A Unique Transformation
It is a common practice in aviation history to convert transport aircraft into bombers to meet wartime needs. However, a lesser-known fact is that the Consolidated C-87 Liberator Express took the opposite route. Converted from the well-known B-24 bomber, the C-87 was redesigned to serve as a transport aircraft, fulfilling a unique role in aviation history.
Why Convert a Bomber?
During the frantic pace of World War II, the landscape of conflict underwent rapid changes. In the initial stages, bombers like the B-24 were crucial for targeting strategic enemy locations. But as the war progressed and many key targets were leveled, there were fewer strategic sites left to bomb. Concurrently, the urgent need for cargo and personnel transport grew, calling for a creative solution.
Recognizing the capabilities of the existing B-24 bomber, the U.S. military decided to convert it into a cargo transport, giving birth to the C-87. The bomber’s strong airframe and existing design, tested and proven in combat, allowed for a quick transformation into a transport plane. This strategic adaptation not only made use of existing resources but also catered to the evolving demands of the war, showcasing the military’s agility and foresight in responding to the ever-changing needs of the battlefield.
The bomber’s large bomb bay was perfect for hauling cargo, and the airplane was readily adapted to carry fuel and personnel. By removing the bombing equipment and armament, the C-87 was capable of fulfilling logistics and transportation roles that were vital during the war.
The C-87 was powered by four turbo-supercharged Pratt & Whitney R-1830 radial engines, the same as the B-24 bomber. This engine was known for its reliability and performance, offering a power output of 1,200 horsepower each.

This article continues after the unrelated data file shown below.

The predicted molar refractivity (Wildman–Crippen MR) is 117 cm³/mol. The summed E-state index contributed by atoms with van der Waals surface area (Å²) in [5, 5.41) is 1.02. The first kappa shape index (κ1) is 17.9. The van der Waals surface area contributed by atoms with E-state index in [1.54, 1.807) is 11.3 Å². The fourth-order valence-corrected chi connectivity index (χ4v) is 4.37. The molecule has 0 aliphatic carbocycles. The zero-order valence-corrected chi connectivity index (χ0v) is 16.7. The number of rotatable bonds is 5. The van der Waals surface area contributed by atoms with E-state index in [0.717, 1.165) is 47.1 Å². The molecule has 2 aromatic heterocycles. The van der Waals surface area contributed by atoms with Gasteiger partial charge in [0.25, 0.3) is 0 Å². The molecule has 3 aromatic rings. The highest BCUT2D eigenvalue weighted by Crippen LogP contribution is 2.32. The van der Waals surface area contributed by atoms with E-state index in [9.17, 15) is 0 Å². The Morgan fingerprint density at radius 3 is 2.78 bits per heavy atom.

These engines gave the C-87 the ability to carry heavy loads over long distances. The familiar roar of the engines became a symbol of the tireless work done by the C-87 during its service life, hauling crucial supplies across different theatres of the war.
The C-87’s primary role was as a cargo and personnel transport, but its adaptability allowed it to fulfill various missions. From transporting essential supplies to carrying wounded soldiers back from battle, the C-87 was a versatile addition to the military’s transport fleet.
Its ability to fly long distances made it a valuable asset for crossing oceans and supporting overseas operations. Though the C-87 faced challenges, including handling issues and a less-than-perfect safety record, its significant contributions to wartime logistics cannot be overlooked.
C-87A VIP Transport
In 1942 and 1943, several C-87 aircraft underwent luxurious transformations, turning them into VIP transports with added insulation, padded seats, and dividers. Designated as C-87A, these aircraft could carry 16 passengers in style.
One C-87A, the Guess Where II, was intended for President Franklin D. Roosevelt but was declined by the Secret Service due to safety concerns. It later served senior members of the Roosevelt administration and even transported Eleanor Roosevelt on a goodwill tour of Latin American countries.
A One-of-a-Kind Conversion
The XC-87B, also known as “Pinocchio,” was a special modification involving an extended fuselage and low altitude engine packages. Created from a damaged B-24D, this particular transport underwent further alterations, including a single tailfin and Privateer-type engine packages.
This conversion demonstrated the adaptability of the B-24 design and the willingness of engineers to experiment and innovate to meet unique needs. The XC-87B stands as an enduring testament to the creativity and resourcefulness of aviation engineers during World War II.